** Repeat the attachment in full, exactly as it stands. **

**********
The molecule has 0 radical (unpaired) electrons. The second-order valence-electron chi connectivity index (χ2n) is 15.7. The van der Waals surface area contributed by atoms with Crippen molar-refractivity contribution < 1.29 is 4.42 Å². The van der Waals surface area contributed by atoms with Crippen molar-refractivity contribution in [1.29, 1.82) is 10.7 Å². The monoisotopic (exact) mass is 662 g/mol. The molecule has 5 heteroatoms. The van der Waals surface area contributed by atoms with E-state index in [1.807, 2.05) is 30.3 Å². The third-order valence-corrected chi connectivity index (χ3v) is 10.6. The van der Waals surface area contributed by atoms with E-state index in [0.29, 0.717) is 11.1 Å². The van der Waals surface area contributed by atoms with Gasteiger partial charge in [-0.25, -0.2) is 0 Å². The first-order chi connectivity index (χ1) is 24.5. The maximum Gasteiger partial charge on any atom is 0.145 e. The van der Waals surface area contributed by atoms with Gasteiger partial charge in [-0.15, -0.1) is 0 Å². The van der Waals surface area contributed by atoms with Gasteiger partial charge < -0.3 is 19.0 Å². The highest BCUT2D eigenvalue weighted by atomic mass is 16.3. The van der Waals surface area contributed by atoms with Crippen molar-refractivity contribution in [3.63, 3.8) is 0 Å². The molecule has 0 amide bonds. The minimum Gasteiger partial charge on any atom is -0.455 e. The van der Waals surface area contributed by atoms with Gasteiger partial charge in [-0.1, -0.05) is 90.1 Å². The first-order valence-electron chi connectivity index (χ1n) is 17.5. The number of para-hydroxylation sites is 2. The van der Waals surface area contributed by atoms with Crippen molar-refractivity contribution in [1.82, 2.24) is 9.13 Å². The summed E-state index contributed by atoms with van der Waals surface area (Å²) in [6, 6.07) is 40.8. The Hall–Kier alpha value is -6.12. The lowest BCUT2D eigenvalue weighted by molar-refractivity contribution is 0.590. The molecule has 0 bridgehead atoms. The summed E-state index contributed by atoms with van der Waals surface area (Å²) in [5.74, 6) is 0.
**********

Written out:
The molecule has 0 radical (unpaired) electrons. The second-order valence-electron chi connectivity index (χ2n) is 15.7. The van der Waals surface area contributed by atoms with Crippen molar-refractivity contribution < 1.29 is 4.42 Å². The van der Waals surface area contributed by atoms with Crippen molar-refractivity contribution in [1.29, 1.82) is 10.7 Å². The monoisotopic (exact) mass is 662 g/mol. The molecule has 5 heteroatoms. The van der Waals surface area contributed by atoms with E-state index in [1.807, 2.05) is 30.3 Å². The third-order valence-corrected chi connectivity index (χ3v) is 10.6. The van der Waals surface area contributed by atoms with E-state index in [0.29, 0.717) is 11.1 Å². The van der Waals surface area contributed by atoms with Gasteiger partial charge in [-0.25, -0.2) is 0 Å². The first-order chi connectivity index (χ1) is 24.5. The maximum Gasteiger partial charge on any atom is 0.145 e. The van der Waals surface area contributed by atoms with Gasteiger partial charge in [-0.15, -0.1) is 0 Å². The van der Waals surface area contributed by atoms with Gasteiger partial charge < -0.3 is 19.0 Å². The highest BCUT2D eigenvalue weighted by atomic mass is 16.3. The van der Waals surface area contributed by atoms with Crippen molar-refractivity contribution in [3.63, 3.8) is 0 Å². The molecule has 0 amide bonds. The minimum Gasteiger partial charge on any atom is -0.455 e. The van der Waals surface area contributed by atoms with Gasteiger partial charge in [-0.1, -0.05) is 90.1 Å². The first-order valence-electron chi connectivity index (χ1n) is 17.5. The number of para-hydroxylation sites is 2. The van der Waals surface area contributed by atoms with Crippen molar-refractivity contribution in [1.82, 2.24) is 9.13 Å². The summed E-state index contributed by atoms with van der Waals surface area (Å²) in [6, 6.07) is 40.8. The Hall–Kier alpha value is -6.12. The lowest BCUT2D eigenvalue weighted by molar-refractivity contribution is 0.590. The molecule has 0 bridgehead atoms. The summed E-state index contributed by atoms with van der Waals surface area (Å²) in [5.74, 6) is 0.